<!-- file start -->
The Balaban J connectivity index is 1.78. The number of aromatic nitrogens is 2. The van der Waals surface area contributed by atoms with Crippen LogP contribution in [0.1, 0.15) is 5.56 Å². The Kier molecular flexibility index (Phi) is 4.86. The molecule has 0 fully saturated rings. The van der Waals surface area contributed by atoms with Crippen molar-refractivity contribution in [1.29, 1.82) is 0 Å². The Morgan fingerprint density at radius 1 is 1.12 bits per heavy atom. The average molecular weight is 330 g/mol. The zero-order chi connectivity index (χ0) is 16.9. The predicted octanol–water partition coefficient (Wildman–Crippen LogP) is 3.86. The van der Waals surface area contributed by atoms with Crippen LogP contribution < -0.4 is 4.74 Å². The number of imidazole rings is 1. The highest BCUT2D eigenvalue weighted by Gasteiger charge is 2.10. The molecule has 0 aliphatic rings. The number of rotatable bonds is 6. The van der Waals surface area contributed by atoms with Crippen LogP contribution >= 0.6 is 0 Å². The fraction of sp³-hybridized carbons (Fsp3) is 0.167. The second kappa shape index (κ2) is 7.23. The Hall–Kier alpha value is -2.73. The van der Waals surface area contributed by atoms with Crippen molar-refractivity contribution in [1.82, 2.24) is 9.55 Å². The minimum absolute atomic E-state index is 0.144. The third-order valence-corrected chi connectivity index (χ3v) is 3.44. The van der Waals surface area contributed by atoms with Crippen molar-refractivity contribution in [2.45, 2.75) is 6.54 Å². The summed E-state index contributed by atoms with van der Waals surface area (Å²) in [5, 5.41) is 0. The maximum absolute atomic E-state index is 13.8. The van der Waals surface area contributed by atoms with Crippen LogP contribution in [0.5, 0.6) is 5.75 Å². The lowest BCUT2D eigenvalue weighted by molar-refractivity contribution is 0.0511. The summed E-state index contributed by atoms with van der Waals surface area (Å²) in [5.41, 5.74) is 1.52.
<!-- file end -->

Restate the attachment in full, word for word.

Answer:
The Balaban J connectivity index is 1.78. The number of aromatic nitrogens is 2. The van der Waals surface area contributed by atoms with Crippen LogP contribution in [0.1, 0.15) is 5.56 Å². The Kier molecular flexibility index (Phi) is 4.86. The molecule has 0 fully saturated rings. The van der Waals surface area contributed by atoms with Crippen molar-refractivity contribution in [1.29, 1.82) is 0 Å². The Morgan fingerprint density at radius 1 is 1.12 bits per heavy atom. The average molecular weight is 330 g/mol. The zero-order chi connectivity index (χ0) is 16.9. The predicted octanol–water partition coefficient (Wildman–Crippen LogP) is 3.86. The van der Waals surface area contributed by atoms with Crippen LogP contribution < -0.4 is 4.74 Å². The number of imidazole rings is 1. The highest BCUT2D eigenvalue weighted by Gasteiger charge is 2.10. The molecule has 0 aliphatic rings. The number of rotatable bonds is 6. The van der Waals surface area contributed by atoms with Crippen LogP contribution >= 0.6 is 0 Å². The fraction of sp³-hybridized carbons (Fsp3) is 0.167. The second kappa shape index (κ2) is 7.23. The Hall–Kier alpha value is -2.73. The van der Waals surface area contributed by atoms with Crippen molar-refractivity contribution in [1.82, 2.24) is 9.55 Å². The minimum absolute atomic E-state index is 0.144. The third-order valence-corrected chi connectivity index (χ3v) is 3.44. The van der Waals surface area contributed by atoms with Crippen molar-refractivity contribution in [2.45, 2.75) is 6.54 Å². The summed E-state index contributed by atoms with van der Waals surface area (Å²) in [5, 5.41) is 0. The maximum absolute atomic E-state index is 13.8. The van der Waals surface area contributed by atoms with Crippen LogP contribution in [0.5, 0.6) is 5.75 Å². The lowest BCUT2D eigenvalue weighted by molar-refractivity contribution is 0.0511. The summed E-state index contributed by atoms with van der Waals surface area (Å²) in [5.41, 5.74) is 1.52.